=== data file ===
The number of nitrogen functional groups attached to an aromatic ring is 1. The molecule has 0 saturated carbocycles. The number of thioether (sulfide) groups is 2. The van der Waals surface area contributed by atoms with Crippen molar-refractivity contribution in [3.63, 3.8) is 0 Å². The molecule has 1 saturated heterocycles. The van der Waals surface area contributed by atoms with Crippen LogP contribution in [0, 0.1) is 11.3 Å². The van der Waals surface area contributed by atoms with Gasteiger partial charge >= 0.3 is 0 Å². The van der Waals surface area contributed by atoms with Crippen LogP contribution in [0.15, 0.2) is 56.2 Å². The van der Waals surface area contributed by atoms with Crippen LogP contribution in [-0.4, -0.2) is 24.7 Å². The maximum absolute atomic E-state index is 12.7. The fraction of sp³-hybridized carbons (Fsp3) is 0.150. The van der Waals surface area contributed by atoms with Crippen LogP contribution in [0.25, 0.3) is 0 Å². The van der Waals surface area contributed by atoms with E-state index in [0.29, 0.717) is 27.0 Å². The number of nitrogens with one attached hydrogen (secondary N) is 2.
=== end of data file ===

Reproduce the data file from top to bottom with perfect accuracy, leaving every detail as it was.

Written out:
The number of nitrogen functional groups attached to an aromatic ring is 1. The molecule has 0 saturated carbocycles. The number of thioether (sulfide) groups is 2. The van der Waals surface area contributed by atoms with Crippen molar-refractivity contribution in [3.63, 3.8) is 0 Å². The molecule has 1 saturated heterocycles. The van der Waals surface area contributed by atoms with Crippen LogP contribution in [0, 0.1) is 11.3 Å². The van der Waals surface area contributed by atoms with Gasteiger partial charge >= 0.3 is 0 Å². The van der Waals surface area contributed by atoms with Crippen LogP contribution in [0.15, 0.2) is 56.2 Å². The van der Waals surface area contributed by atoms with Crippen LogP contribution in [-0.4, -0.2) is 24.7 Å². The maximum absolute atomic E-state index is 12.7. The fraction of sp³-hybridized carbons (Fsp3) is 0.150. The van der Waals surface area contributed by atoms with Crippen LogP contribution in [0.25, 0.3) is 0 Å². The van der Waals surface area contributed by atoms with E-state index in [0.29, 0.717) is 27.0 Å². The number of nitrogens with one attached hydrogen (secondary N) is 2.